What Estrogen Does – and Doesn’t – Have To Do with endometriosis

Many women, along with their doctors, are under the misconception that estrogen is the cause of endometriosis.

A lot of research you’ll see talks about a condition known as “estrogen dominance,” and states that this is even a cause of endometriosis. This, too, is a fallacy.

Let’s clear things up by talking about what we do know about the possible causes of endometriosis, and about where estrogen fits into the picture.

Estrogen is NOT the cause
We need to talk about “possible” causes because the fact is that the true cause of endometriosis has yet to be pinned down. However, research is ongoing, and is focused on several theories about possible triggers.

One theory is that endometriosis is actually present at birth. According to this theory, a female embryo has endometrial tissue that, for some unknown reason, developed outside of the uterus when it should have developed in the uterus.

This, and the discovery that certain genes actually predispose a woman to endometriosis, could partially explain the fact that the condition often runs in families. It could also account for those girls who experience severe pelvic pain from endometriosis just as soon as they begin their period.

Another possibility is that endometriosis is an autoimmune disorder.

Endometriosis lesions have high concentrations of cytokines, inflammatory compounds which are also present in autoimmune diseases. This could be a response to the “foreign” presence of endometrial tissue outside the uterus.

Where does estrogen fit into the picture?
If you notice, none of the theories regarding the cause of endometriosis involves estrogen.

Estrogen does not cause endometrial growth outside the uterus. It can, however, worsen the pain and inflammation already present with endometriosis.

Aromatase is a protein that is responsible for the production of estrogen. High levels of aromatase are found in endometrial lesions.

Research has shown that a class of drug known as aromatase inhibitors can suppress the growth of endometriosis, reducing pelvic inflammation and pain.

The chemical that disrupts estrogen
Many chemicals we use daily are known endocrine disruptors. They interrupt and change the body’s natural production and use of hormones, including estrogen.

Dioxin is probably the most toxic chemical of all. It is actually a component of the notoriously deadly Agent Orange.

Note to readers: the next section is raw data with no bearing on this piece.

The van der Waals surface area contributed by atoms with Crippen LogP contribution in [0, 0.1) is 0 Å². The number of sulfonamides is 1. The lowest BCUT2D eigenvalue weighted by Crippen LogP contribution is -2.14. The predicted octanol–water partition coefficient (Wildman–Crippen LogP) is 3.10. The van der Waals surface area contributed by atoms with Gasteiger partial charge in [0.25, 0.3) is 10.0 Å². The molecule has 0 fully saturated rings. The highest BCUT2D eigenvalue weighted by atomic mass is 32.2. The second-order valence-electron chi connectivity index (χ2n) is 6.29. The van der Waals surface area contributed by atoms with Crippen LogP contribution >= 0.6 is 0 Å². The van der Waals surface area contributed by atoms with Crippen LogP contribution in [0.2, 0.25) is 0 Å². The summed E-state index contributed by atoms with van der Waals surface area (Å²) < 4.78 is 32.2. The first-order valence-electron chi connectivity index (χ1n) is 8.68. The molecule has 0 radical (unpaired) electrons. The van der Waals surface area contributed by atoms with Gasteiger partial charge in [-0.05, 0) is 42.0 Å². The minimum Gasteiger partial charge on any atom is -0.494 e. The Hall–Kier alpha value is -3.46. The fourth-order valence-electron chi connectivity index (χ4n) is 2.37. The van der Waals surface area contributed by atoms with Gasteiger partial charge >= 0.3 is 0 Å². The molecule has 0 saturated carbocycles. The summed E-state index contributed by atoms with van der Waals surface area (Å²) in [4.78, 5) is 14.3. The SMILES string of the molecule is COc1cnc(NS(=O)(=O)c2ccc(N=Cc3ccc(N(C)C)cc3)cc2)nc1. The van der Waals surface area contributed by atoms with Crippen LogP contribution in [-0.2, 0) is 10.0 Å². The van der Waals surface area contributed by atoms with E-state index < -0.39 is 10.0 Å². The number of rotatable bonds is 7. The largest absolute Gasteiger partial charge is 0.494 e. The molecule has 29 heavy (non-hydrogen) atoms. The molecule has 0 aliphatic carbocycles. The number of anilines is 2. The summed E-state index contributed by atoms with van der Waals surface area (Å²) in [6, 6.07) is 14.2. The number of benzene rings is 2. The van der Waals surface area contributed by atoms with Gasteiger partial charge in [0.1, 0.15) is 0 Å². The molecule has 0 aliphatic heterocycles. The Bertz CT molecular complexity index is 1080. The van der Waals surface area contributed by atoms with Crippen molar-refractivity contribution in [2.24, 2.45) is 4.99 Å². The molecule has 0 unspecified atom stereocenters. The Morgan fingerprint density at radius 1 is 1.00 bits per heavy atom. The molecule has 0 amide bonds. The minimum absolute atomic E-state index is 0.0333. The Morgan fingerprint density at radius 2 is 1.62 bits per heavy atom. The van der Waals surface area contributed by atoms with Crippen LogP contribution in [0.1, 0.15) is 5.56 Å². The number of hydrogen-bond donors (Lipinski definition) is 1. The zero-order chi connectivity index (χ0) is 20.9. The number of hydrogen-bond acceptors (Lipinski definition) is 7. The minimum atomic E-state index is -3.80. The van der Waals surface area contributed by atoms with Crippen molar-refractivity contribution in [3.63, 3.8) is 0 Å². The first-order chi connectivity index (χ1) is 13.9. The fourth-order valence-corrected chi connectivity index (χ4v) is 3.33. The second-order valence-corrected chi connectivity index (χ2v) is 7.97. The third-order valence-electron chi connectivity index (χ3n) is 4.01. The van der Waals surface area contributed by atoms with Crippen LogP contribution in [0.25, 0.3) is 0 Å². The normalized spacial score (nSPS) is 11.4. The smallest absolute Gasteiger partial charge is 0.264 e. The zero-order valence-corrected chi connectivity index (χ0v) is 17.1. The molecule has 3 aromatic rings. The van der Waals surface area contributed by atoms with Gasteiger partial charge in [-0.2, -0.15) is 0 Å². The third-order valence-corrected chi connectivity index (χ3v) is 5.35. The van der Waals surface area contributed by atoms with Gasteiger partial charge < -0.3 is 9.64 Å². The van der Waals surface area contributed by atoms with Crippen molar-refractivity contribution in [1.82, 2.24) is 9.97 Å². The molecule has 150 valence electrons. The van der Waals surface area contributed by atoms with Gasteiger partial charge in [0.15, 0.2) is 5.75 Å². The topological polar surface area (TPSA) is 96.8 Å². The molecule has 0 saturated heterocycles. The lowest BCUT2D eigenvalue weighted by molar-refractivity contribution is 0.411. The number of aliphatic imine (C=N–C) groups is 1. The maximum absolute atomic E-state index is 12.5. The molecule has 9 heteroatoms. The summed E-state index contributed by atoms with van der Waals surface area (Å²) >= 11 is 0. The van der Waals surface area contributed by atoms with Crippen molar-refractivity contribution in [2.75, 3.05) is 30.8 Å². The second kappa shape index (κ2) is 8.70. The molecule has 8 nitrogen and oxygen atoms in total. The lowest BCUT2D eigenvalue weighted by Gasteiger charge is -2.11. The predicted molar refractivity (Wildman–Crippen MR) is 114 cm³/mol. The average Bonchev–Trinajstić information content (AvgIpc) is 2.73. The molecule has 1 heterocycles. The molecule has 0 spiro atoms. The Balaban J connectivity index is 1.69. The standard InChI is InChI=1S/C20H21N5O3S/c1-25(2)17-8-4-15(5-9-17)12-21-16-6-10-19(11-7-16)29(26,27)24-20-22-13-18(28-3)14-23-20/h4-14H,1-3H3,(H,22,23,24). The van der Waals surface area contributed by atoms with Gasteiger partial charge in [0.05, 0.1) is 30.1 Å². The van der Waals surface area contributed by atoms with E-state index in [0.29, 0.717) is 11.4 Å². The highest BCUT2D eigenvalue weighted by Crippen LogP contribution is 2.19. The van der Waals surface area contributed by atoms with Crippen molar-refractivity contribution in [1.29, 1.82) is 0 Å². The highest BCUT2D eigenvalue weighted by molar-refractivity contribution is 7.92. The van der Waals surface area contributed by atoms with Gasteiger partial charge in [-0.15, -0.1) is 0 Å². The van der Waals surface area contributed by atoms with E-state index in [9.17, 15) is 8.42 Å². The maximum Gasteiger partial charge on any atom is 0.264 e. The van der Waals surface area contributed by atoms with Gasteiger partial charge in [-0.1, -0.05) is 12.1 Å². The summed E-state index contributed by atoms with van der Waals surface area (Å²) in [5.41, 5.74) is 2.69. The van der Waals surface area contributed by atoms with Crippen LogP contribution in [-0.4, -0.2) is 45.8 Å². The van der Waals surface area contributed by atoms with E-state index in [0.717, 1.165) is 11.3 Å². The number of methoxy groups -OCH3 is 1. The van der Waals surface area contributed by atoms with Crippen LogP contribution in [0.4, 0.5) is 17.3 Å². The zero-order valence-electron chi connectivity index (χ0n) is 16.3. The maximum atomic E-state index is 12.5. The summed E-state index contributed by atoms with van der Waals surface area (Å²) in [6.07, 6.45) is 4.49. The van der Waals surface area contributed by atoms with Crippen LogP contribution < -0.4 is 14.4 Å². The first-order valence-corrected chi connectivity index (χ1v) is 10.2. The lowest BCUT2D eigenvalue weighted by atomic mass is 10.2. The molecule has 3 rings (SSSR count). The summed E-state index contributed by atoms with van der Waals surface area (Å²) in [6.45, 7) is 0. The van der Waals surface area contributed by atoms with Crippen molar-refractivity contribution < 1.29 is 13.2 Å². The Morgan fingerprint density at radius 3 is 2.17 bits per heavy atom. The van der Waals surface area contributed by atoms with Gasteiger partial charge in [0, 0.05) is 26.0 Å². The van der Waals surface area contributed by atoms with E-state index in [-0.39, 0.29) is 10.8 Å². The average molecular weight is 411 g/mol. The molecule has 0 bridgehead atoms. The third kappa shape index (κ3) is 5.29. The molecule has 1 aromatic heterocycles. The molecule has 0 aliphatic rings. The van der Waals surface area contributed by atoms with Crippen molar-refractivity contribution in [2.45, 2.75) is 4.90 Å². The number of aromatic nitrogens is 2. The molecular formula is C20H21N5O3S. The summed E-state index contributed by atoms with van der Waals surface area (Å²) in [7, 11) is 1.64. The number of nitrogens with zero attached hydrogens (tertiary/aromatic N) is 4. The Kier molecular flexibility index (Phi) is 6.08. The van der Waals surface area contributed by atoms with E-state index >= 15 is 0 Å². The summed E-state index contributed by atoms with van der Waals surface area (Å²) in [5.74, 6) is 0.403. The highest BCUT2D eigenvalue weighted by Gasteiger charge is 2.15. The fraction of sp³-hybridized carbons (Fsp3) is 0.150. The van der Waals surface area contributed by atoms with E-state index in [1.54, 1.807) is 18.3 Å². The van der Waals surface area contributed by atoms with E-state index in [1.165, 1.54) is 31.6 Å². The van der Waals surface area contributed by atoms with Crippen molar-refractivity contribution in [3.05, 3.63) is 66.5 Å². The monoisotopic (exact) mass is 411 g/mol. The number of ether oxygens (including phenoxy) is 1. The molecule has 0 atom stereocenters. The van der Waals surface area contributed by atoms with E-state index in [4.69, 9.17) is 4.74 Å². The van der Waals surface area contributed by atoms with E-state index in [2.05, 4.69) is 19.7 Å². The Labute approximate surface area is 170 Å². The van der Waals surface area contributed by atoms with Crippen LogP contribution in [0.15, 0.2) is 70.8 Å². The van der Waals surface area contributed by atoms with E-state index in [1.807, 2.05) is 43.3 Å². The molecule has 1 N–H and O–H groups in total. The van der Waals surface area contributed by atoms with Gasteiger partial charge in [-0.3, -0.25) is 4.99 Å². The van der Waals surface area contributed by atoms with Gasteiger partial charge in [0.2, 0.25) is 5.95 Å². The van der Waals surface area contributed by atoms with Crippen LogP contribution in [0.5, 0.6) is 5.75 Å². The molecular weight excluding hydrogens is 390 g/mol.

Dioxin is found in our food, especially in meat and dairy foods, since it is fat-soluble (dissolves in fat) rather than water-soluble (dissolves in water).

As a powerful endocrine disruptor, dioxin disrupts the body’s use of estrogen and damages the immune system, which can lead to endometriosis.

What you can do to avoid the effects of dioxin
You can support your body’s immune and reproductive systems, both of which are targeted by estrogen disruptors like dioxin.

Nutrition
While you may have heard that dairy foods are soothing to endometriosis symptoms, it’s also true that they are among the foods highest in dioxin.

Red meat is a big culprit. Animals are raised with chemically-laced feed, and dioxin is among them. If you do eat meat, know that broiling is the cooking method that will eliminate the most toxins.

Fruits and vegetables, although they have no fat content, are not safe from dioxin. You should consider eating organically grown produce in order to avoid residues from pesticides and herbicides.

Environment
Avoid cleaning with or using chlorine bleach. It forms dioxins after contact with organic compounds like olive oil, rubbing alcohol or sucrose (table sugar).

In addition, avoid bleached paper products like napkins, tissues and paper towels.

Avoid products with the antibacterial agent triclosan, which degrades into dioxin. Triclosan is found in shampoos, anti-bacterial soaps and deodorants, so read your labels carefully.

The Food and Drug Administration has warned that “animal studies have shown that Triclosan alters hormone regulation.”

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